The model given just looks like a time series panel data with added controls but then I noticed that there was only one constant (so not a Fixed Effects Model) and but the error term changes between restaurant indicitating that it maybe a Random Effects Model.

$$y_{it}= \beta_0 +\text{Grading_Post}_{it}'\beta _1 +X_1'\beta_2 |+\text{Pre_Post}_it+\gamma_i +\delta_i+\epsilon_{it} $$

Where the dependent variable is fines/inspection score


Page 14 has the models

Page 31 onwards has the regressions

I've consulted my book "Principle of Econometrics" but it does not seem to discussed and this book just about discusses everything. Can anyone link me to something can explain this concept better?

edit: I think i get it now this is a panel data however the way the model is written allows for the model to test two different regressions. One is the initial inspection score and the other is final inspection score. Grading_Post uses a dummy variable mechanic where it equal 1 if it's the initial score (if testing for initial score) and 0 otherwise.

Does anyone know what they also mean by "Seasonal Fixed Effects" and "Restaurant Fixed Effects" that has to be panel data right? I think it's an extra intercept that is unique for each restaurant or season.


First, by "pre-post model", they mean that they have panel data that includes observations before the implementation of the new policy and observations after the implementation. This is common in policy analysis, where folks are interested in estimating the causal impact of a policy. It is unfortunate that they confusingly refer to the policy itself a "Post", meaning the restaurant's grade is posted. The estimate of $\beta_1$ gives the effect on the outcome of the new policy. The authors astutely include trend lines to control for the possibility that the outcome was already on the down (or up) swing, independent of the new policy.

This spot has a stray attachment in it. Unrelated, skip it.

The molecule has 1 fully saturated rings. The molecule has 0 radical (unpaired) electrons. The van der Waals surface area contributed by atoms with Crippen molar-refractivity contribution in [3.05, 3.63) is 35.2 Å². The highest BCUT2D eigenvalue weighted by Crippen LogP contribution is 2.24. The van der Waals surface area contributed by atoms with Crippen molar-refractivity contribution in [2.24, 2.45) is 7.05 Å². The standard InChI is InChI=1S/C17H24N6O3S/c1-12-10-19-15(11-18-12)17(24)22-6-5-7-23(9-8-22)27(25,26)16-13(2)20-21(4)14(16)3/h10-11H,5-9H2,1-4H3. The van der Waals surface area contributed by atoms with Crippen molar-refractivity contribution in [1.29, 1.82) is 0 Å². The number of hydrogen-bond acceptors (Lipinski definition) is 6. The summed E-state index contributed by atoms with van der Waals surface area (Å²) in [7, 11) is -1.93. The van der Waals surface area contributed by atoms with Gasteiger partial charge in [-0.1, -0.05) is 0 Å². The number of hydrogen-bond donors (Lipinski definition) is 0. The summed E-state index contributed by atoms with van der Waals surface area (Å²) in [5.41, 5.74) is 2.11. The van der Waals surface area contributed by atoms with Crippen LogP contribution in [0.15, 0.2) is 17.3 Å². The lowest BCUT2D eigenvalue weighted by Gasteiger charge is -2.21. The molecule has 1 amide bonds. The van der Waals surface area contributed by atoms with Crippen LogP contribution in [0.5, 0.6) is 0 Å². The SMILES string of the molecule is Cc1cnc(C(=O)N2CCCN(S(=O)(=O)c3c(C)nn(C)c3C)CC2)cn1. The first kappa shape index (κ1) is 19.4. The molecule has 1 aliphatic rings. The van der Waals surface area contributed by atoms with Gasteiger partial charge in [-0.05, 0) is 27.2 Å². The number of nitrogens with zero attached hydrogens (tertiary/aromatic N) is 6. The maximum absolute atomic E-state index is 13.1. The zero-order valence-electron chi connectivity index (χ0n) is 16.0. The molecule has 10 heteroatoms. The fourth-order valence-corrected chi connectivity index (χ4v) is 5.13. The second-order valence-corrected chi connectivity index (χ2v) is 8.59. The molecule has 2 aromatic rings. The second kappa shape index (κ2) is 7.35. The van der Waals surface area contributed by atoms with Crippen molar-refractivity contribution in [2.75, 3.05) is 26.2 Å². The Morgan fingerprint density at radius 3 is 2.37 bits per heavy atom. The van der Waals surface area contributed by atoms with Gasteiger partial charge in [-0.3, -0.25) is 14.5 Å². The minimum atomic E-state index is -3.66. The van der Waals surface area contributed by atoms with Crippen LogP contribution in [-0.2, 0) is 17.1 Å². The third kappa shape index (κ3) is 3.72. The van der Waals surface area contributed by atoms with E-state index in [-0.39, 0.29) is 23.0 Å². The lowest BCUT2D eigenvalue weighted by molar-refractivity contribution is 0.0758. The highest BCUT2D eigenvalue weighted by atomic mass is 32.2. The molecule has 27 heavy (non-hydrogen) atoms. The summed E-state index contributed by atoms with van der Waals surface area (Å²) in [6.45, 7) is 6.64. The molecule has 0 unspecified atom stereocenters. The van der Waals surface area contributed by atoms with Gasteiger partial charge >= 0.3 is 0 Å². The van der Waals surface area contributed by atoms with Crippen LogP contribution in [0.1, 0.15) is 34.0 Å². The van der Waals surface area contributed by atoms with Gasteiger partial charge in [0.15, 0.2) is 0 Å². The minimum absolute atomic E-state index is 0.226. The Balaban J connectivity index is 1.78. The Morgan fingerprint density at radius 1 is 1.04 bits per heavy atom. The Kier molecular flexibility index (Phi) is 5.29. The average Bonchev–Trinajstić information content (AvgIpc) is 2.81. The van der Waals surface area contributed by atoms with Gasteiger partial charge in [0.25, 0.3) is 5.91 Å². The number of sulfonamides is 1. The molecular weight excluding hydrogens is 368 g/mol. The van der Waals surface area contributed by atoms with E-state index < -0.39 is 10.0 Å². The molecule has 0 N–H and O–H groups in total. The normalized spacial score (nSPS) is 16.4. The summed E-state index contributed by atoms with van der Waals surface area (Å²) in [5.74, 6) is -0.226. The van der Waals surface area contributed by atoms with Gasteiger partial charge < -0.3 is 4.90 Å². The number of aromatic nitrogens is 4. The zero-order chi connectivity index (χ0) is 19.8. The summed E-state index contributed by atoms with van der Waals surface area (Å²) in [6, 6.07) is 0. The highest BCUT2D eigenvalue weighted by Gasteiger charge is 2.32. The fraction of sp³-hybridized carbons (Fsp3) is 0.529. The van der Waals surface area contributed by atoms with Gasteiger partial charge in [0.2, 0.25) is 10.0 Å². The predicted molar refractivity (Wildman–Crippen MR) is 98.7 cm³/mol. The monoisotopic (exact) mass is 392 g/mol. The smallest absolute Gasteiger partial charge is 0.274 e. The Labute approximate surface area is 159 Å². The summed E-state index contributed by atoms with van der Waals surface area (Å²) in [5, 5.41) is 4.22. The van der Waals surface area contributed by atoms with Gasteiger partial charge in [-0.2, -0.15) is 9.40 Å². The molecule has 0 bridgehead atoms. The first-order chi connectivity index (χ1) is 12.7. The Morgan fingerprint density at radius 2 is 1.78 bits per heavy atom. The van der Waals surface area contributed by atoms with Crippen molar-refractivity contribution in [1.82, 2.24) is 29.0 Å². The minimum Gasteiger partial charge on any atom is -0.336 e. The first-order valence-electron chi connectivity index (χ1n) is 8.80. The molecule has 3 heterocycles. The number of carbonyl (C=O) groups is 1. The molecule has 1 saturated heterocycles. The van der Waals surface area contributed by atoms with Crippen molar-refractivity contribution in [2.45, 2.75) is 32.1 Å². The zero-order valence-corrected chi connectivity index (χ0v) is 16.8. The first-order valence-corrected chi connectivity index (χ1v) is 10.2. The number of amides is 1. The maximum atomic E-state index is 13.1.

Second, the equation you cite is a fixed effect model. As explained in the paper, $\delta_t$ and $\gamma_i$ are season and zip code fixed effects. You are right in your guess--fixed effects adds an intercept for each factor. It is equivalent to a model that has a series of dummy variables.

$y_{it} = \beta_0 + \beta_1X_{it} + \alpha_i + \epsilon_{it}$

Where $\alpha_i$ is seasonal fixed effects. This model is the same as:

$y_{it} = \beta_0 + \beta_1X_{it} + \beta_2SPRING + \beta_3SUMMER + \beta_4FALL + \epsilon_{it}$

With WINTER left out as a reference group.

NOTE: The indexing of the error term is not an indication of a random effects model. Keep in mind that the term "random effects" is used in many different ways! See this and this. But in econometrics, in contrast to fixed effects, it typically means allowing the intercept and slope to vary between groups. While fixed effects estimates use only within-group variation, random effects use within- and between-group variation. This requires the (at times unreasonable) assumption that the group intercepts are uncorrelated with covariates in the model--i.e that variations between groups are not related to the covariates of interest.

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  • $\begingroup$ Thank you very much paqmo! It's weird tho i was thought that random effect s only varies by slope only. Maybe i'm thinking of the RE estimator and not the model? $\endgroup$ – Ivan Oct 27 '16 at 20:12

The explanation in your link is pretty clear. This is a type of interrupted time series model (ITS). Grading post is a vector of two quantities that estimate a difference in trend pre and post intervention in terms of a gap or instantaneous change in trend and a difference-in-differences or change in trend line. If either of these are significant you'd say the intervention did something.

You can use fixed effects to model cluster level heterogeneity. It works much the same way as random effects. Simply adjust for cluster indicators and estimate them with maximum likelihood. Seasonal fixed effects is a similar thing: create categorical variables for periodic trend (e.g. Fall/Winter/Summer/Spring or Jan/Feb/Mar.../Dec) and adjust for them in the model.

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